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AstraZeneca heart drug Brilinta may find sailing tough

AstraZeneca heart drug Brilinta may find sailing tough

AstraZeneca heart drug Brilinta may find sailing tough

Many people will not believe this study as it is funded by the company. But other studies are going to throw more light on the genuineness of the claim. AstraZeneca has claimed that its drug Brilinta is very effective in treating long-Term DAPT.

AstraZeneca’s Brilinta is actually the most recent anti-clotting drug from the phama giant. A study conducted by the phama major has claimed that long-term use of the drug not just cuts possibility of heart attacks in heart attack survivors it also brings down the risk factor of stroke or heart-related death.

Though the latest study will be taken with a pinch of salt by the experts across the world as it was funded by AstraZeneca itself, nonetheless from the face value it looks very reliable.

Heart-attackDr. Marc Sabatine, a renowned cardiologist who is associated with Brigham and Women’s Hospital and Harvard Medical School in Boston actually led the study. Researchers tracked outcomes for 21,162 myocardial infarction patients across 31 countries with all of them having survived a heart attack in the previous one to three years.

The same group of people are said to be also suffering from either diabetes or older age thereby putting them at a greater risk for another heart attack and were taking aspirin as a preventive measure. Researchers claim that in the course of the study, patients were randomly given a twice-daily dose of either 90 milligrams (mg) of Brilinta (ticagrelor), 60 mg of the drug, or an inactive placebo. All of them continued to take the low-dose aspirin, ranging from 75 mg to 150 mg.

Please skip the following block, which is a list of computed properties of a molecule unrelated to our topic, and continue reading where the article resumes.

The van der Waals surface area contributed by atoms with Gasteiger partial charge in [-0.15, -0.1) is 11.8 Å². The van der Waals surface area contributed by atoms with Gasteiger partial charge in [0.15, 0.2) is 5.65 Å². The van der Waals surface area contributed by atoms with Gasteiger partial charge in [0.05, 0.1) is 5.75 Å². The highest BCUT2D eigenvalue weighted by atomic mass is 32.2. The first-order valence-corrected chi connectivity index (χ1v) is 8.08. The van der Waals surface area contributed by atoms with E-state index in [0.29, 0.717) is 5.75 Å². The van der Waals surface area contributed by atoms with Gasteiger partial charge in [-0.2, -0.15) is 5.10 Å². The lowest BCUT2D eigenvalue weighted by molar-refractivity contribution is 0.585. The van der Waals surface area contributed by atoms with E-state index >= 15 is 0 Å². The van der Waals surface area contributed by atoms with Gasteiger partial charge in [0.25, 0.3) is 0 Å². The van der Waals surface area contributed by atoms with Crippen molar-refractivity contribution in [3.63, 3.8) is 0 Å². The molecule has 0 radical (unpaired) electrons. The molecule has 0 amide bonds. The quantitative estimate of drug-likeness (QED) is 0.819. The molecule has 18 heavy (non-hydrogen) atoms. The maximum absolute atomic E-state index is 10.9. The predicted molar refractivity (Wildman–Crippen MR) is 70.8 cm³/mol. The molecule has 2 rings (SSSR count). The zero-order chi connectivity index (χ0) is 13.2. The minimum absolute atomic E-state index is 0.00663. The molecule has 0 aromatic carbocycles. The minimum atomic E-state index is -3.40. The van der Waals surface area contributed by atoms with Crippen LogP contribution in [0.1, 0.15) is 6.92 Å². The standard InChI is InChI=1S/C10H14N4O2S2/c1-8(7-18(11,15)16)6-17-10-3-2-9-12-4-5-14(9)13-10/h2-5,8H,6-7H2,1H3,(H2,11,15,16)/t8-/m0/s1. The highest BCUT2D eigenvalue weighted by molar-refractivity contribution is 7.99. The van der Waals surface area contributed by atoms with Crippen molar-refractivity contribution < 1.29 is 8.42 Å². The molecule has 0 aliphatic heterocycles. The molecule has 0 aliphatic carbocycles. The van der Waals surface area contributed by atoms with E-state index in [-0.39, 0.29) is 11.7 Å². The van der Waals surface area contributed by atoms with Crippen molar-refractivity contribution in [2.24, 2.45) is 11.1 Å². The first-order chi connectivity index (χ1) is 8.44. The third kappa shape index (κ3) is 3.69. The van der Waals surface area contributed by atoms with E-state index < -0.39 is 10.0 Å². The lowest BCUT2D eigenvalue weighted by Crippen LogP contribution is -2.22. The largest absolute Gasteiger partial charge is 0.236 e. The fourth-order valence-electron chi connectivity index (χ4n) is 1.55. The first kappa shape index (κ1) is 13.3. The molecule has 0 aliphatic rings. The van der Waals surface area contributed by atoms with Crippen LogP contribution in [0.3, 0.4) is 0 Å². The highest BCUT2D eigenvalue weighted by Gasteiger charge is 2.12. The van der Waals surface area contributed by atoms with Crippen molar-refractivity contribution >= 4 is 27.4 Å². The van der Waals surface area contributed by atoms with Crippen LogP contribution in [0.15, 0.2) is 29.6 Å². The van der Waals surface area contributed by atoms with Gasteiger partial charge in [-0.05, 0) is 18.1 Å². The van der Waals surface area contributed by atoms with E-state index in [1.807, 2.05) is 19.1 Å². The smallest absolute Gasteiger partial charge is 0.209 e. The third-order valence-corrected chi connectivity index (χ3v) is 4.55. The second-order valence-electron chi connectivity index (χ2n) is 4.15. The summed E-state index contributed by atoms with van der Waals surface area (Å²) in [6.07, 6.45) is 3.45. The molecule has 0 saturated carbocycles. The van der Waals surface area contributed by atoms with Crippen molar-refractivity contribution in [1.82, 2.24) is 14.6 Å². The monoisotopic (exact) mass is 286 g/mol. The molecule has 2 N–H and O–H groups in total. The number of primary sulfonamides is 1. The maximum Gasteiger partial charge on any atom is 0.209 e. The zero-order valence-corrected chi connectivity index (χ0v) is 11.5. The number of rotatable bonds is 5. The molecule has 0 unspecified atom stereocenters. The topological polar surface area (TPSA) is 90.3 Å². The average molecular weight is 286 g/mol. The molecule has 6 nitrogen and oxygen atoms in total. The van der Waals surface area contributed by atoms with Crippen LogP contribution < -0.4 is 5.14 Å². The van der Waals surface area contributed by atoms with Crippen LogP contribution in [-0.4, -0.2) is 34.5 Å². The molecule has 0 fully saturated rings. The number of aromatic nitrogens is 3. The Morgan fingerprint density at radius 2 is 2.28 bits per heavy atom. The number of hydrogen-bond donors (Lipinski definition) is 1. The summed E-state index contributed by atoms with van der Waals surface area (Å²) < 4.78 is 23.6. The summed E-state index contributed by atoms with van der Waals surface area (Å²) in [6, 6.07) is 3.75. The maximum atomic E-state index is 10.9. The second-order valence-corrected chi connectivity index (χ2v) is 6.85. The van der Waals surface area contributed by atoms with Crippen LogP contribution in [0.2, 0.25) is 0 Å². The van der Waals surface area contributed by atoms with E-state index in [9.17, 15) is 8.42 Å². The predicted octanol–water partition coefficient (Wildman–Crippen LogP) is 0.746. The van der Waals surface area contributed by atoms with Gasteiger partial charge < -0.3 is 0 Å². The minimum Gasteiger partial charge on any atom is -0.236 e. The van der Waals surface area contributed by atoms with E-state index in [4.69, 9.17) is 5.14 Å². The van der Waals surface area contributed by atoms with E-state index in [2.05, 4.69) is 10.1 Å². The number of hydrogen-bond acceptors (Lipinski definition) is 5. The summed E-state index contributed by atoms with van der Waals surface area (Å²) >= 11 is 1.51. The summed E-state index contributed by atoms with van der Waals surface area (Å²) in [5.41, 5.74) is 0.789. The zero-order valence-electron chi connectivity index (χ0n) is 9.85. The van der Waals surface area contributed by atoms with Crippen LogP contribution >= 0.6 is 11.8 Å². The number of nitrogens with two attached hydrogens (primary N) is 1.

It is needless to say that researchers were very impressed with the findings of the study. Over an average follow-up of about 33 months, the researchers found that risk of heart attack, stroke and heart-related death was 15 per cent lower among those who took the 90-mg dose of Brilinta and 16 per cent lower among those who took the 60-mg dose of the drug, compared with those who took the placebo.

While talking about the development, a very excited Dr Sabatine said that notwithstanding the fact that both ticagrelor doses reduced ischemic events and cardiovascular death compared with placebo, the better choice was the 60-mg dose as it was better tolerated and the bleeding rate was less with it. “The benefit we saw [from Brilinta] was remarkably consistent across the individual components of [heart health events] and in all the major subgroups of patients,” he went on to add.

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